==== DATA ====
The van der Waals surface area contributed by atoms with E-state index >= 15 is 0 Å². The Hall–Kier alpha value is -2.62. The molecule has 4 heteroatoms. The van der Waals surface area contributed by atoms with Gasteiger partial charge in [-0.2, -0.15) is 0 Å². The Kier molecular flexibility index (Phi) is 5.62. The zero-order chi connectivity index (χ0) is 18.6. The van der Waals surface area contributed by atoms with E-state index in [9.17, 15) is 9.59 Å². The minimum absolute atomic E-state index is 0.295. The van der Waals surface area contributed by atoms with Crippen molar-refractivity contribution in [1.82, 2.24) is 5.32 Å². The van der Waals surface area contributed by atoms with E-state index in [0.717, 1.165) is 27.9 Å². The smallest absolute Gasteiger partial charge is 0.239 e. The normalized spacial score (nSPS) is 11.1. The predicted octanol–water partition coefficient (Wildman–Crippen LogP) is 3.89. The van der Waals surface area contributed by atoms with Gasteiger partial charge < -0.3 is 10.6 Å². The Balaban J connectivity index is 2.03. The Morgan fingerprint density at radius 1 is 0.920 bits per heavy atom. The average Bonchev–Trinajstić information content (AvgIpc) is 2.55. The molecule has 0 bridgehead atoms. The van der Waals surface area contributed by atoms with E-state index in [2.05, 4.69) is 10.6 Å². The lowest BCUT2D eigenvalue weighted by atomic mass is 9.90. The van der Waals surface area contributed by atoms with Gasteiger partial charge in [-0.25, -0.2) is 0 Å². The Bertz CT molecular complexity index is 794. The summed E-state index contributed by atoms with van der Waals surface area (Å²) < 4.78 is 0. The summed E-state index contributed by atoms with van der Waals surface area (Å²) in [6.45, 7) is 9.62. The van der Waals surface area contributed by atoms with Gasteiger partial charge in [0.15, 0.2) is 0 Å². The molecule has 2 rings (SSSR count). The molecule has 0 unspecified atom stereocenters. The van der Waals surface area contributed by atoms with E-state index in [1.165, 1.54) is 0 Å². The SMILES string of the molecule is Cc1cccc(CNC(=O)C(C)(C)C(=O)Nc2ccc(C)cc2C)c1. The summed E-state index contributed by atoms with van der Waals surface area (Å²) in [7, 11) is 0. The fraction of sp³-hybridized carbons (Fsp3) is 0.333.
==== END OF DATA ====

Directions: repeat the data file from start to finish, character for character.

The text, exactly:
The van der Waals surface area contributed by atoms with E-state index >= 15 is 0 Å². The Hall–Kier alpha value is -2.62. The molecule has 4 heteroatoms. The van der Waals surface area contributed by atoms with Gasteiger partial charge in [-0.2, -0.15) is 0 Å². The Kier molecular flexibility index (Phi) is 5.62. The zero-order chi connectivity index (χ0) is 18.6. The van der Waals surface area contributed by atoms with E-state index in [9.17, 15) is 9.59 Å². The minimum absolute atomic E-state index is 0.295. The van der Waals surface area contributed by atoms with Crippen molar-refractivity contribution in [1.82, 2.24) is 5.32 Å². The van der Waals surface area contributed by atoms with E-state index in [0.717, 1.165) is 27.9 Å². The smallest absolute Gasteiger partial charge is 0.239 e. The normalized spacial score (nSPS) is 11.1. The predicted octanol–water partition coefficient (Wildman–Crippen LogP) is 3.89. The van der Waals surface area contributed by atoms with Gasteiger partial charge < -0.3 is 10.6 Å². The Balaban J connectivity index is 2.03. The Morgan fingerprint density at radius 1 is 0.920 bits per heavy atom. The average Bonchev–Trinajstić information content (AvgIpc) is 2.55. The molecule has 0 bridgehead atoms. The van der Waals surface area contributed by atoms with E-state index in [2.05, 4.69) is 10.6 Å². The lowest BCUT2D eigenvalue weighted by atomic mass is 9.90. The van der Waals surface area contributed by atoms with Gasteiger partial charge in [-0.25, -0.2) is 0 Å². The Bertz CT molecular complexity index is 794. The summed E-state index contributed by atoms with van der Waals surface area (Å²) < 4.78 is 0. The summed E-state index contributed by atoms with van der Waals surface area (Å²) in [6.45, 7) is 9.62. The van der Waals surface area contributed by atoms with Gasteiger partial charge in [0.15, 0.2) is 0 Å². The molecule has 2 rings (SSSR count). The molecule has 0 unspecified atom stereocenters. The van der Waals surface area contributed by atoms with E-state index in [1.165, 1.54) is 0 Å². The SMILES string of the molecule is Cc1cccc(CNC(=O)C(C)(C)C(=O)Nc2ccc(C)cc2C)c1. The summed E-state index contributed by atoms with van der Waals surface area (Å²) in [7, 11) is 0. The fraction of sp³-hybridized carbons (Fsp3) is 0.333.